The 5th Wave is one of them movies that just seemingly suddenly appeared with little promotion, especially here in the UK. Expectations for its success is minimal, but it does have one advantage. Rapidly rising female actress, Chloe Grace Moretz. Any visible limitations as far as emotional range is yet to be founded in her, which is what makes her interesting as far as the acting profession goes. Much in the same way that Welsh actor, Christian Bale has proven time and time again. It is not known how well the box office potential is for the 5th Wave, but even if it sinks without a trace in just a matter of weeks talented actors and actresses have been known to bounce back with a bang, albeit with a careful master plan. (Yes, Ben Affleck is in mind here.)
It is a rarity to witness an actor who is determined not to be typecasted and is willing to go out of their comfort zone, and while it is going to be challenging, let’s explore some of Chloe Moretz’ ultimate roles!
1. Kick Ass
Sure, she had a helping hand in delivering the pantomime, thanks to Aaron Taylor Johnson, but Moretz’ Hit Girl became the main attraction of this film. Her role was much more physical and had a sense of being more significant than Johnson’s Kick Ass. The tone of the movie was a little unbalanced, but this was sometimes to Moretz’ advantage, who was allowed to show a bit of everything in one picture. And let’s not forget that it was undoubtedly her most shocking role yet, as the screenplay intentionally employed excessive cursing which was not limited to any particular actor or actress involved, including the early teenage thespian. Whether it shocked you or made you laugh, the one thing that the character of Hit Girl did do successfully was make an impression!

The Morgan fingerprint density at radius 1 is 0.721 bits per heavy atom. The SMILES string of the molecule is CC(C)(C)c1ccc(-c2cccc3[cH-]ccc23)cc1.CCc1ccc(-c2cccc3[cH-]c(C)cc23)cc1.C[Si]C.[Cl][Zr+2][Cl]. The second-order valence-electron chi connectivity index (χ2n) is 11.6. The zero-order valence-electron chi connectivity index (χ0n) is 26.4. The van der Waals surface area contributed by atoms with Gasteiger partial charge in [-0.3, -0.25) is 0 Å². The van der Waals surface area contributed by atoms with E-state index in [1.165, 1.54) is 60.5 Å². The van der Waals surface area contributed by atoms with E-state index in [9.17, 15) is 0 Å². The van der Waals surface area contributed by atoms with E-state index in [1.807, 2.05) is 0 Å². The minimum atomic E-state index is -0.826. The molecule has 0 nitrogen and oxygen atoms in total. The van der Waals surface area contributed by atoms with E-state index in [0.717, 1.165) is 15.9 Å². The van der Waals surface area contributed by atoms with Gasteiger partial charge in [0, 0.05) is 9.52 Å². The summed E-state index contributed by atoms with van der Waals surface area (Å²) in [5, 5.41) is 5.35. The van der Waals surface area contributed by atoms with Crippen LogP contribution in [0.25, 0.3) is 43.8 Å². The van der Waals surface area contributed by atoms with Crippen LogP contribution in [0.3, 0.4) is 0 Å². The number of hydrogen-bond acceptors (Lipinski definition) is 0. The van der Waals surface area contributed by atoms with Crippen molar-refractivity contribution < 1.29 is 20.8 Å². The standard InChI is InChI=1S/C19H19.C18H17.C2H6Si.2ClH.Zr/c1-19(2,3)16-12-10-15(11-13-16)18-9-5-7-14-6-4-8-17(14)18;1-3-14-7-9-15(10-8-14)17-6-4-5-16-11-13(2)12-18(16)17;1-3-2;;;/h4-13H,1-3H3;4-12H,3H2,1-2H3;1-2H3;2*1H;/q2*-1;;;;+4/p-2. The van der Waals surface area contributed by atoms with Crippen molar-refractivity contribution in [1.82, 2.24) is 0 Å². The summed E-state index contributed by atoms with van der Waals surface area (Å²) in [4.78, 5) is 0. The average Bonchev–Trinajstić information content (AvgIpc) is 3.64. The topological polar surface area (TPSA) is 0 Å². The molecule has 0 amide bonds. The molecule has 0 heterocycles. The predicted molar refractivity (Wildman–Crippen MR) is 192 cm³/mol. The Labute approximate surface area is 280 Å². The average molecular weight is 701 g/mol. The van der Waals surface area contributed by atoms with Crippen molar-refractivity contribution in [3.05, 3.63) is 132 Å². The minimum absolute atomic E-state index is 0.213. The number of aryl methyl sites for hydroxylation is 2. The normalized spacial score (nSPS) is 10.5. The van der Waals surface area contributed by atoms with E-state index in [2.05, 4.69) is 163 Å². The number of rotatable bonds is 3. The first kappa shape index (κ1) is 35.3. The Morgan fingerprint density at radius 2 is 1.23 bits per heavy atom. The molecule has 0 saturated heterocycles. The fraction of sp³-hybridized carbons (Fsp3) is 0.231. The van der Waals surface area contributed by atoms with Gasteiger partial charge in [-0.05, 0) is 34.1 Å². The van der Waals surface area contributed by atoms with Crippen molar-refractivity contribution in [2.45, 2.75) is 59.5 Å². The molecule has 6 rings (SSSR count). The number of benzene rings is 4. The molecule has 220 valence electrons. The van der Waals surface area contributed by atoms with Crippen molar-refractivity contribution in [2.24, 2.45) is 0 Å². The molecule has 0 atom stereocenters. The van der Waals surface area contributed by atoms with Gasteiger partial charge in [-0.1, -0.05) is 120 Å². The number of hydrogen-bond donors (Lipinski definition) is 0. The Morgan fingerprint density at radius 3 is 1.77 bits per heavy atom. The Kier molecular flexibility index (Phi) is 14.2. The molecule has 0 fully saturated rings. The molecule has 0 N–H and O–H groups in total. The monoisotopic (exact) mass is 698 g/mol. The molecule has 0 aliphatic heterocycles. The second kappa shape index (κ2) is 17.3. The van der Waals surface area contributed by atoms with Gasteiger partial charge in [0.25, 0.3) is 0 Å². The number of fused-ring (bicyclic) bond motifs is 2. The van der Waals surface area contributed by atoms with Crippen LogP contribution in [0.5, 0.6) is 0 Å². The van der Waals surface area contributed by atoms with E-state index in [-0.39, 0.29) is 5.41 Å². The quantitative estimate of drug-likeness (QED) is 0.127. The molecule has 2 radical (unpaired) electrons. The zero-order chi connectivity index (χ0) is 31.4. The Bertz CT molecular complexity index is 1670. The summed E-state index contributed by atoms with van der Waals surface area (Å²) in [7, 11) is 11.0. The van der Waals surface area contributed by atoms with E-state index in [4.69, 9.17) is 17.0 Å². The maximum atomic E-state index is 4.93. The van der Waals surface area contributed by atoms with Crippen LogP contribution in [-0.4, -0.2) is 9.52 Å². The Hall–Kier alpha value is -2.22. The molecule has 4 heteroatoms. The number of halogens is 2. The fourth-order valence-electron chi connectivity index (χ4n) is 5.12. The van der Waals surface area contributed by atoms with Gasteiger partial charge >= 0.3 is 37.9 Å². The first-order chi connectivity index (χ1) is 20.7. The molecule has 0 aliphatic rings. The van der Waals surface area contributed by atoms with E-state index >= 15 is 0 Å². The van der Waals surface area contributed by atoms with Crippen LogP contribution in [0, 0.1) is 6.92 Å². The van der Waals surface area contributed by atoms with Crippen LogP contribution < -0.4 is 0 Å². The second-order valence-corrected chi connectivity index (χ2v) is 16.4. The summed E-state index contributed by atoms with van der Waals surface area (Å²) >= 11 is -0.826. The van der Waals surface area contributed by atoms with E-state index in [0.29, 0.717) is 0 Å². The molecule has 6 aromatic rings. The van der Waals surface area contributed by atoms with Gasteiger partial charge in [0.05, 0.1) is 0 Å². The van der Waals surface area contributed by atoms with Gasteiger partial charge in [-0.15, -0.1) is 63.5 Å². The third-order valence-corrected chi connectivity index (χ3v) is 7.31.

2. Let Me In
Scowled at for being a remake of the Swedish modern vampire classic, Let The Right One in, Let Me In was directed by Matt Reeves. Understandably, the former director of Under Siege 2 wasn’t given much of a chance to make a decent effort but the Hammer movie turned out better than expected! Personally, the author here did not think too much of the original and found it rather wooden, littered with poor acting by both leads. However, Chloe Moretz delivered a very emotional performance that significantly lifted the Hollywood redo in terms of pure entertainment and general competence, while still retaining the substance that worked for many. Far different from her other earlier roles, Let Me In isn’t one for viewers who wish to watch something that will make them feel good. It’s a horror flick that contains many layers that ends with a conclusion that is obscure and can provoke thought for days.
3. If I Stay
If I Stay was made more for the teenage girl crowd who loves nothing more than to sit with a box of tissues and weep over both the romantic and tragic aspects of the narrative. If you think that sentence was a little sexist then you should know that the novel it was based on is also aimed at the younger generation of females. Nevertheless, while If I Stay may bore the pants off alpha males, the dramatic theme was another opportunity for Chloe to seize. And seize, she did. Having already attested to the fact that she can play emotional roles with ease, perhaps leaving the likes of more superficial roles as she gets older may be a wise choice because she is clearly above starring in your bare average Summer film.